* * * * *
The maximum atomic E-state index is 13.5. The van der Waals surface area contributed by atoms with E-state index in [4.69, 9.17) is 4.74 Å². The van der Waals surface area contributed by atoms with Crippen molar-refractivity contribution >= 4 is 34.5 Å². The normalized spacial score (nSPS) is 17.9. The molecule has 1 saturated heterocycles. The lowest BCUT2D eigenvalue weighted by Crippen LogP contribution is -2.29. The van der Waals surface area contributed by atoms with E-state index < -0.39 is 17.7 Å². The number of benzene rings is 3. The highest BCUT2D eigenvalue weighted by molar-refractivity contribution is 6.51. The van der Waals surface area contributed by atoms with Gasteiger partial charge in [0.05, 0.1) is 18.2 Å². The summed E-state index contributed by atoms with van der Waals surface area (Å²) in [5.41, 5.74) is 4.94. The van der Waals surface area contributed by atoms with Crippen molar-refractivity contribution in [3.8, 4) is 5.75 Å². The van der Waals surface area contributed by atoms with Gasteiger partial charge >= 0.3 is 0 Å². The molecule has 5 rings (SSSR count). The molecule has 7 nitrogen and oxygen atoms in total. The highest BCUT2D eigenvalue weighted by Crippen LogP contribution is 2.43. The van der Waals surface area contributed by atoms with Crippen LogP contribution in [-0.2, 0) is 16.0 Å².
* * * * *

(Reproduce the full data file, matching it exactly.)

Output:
The maximum atomic E-state index is 13.5. The van der Waals surface area contributed by atoms with E-state index in [4.69, 9.17) is 4.74 Å². The van der Waals surface area contributed by atoms with Crippen molar-refractivity contribution >= 4 is 34.5 Å². The normalized spacial score (nSPS) is 17.9. The molecule has 1 saturated heterocycles. The lowest BCUT2D eigenvalue weighted by Crippen LogP contribution is -2.29. The van der Waals surface area contributed by atoms with E-state index < -0.39 is 17.7 Å². The number of benzene rings is 3. The highest BCUT2D eigenvalue weighted by molar-refractivity contribution is 6.51. The van der Waals surface area contributed by atoms with Gasteiger partial charge in [0.05, 0.1) is 18.2 Å². The summed E-state index contributed by atoms with van der Waals surface area (Å²) in [5.41, 5.74) is 4.94. The van der Waals surface area contributed by atoms with Crippen molar-refractivity contribution in [3.8, 4) is 5.75 Å². The van der Waals surface area contributed by atoms with Gasteiger partial charge >= 0.3 is 0 Å². The molecule has 5 rings (SSSR count). The molecule has 7 nitrogen and oxygen atoms in total. The highest BCUT2D eigenvalue weighted by Crippen LogP contribution is 2.43. The van der Waals surface area contributed by atoms with Crippen LogP contribution in [-0.2, 0) is 16.0 Å².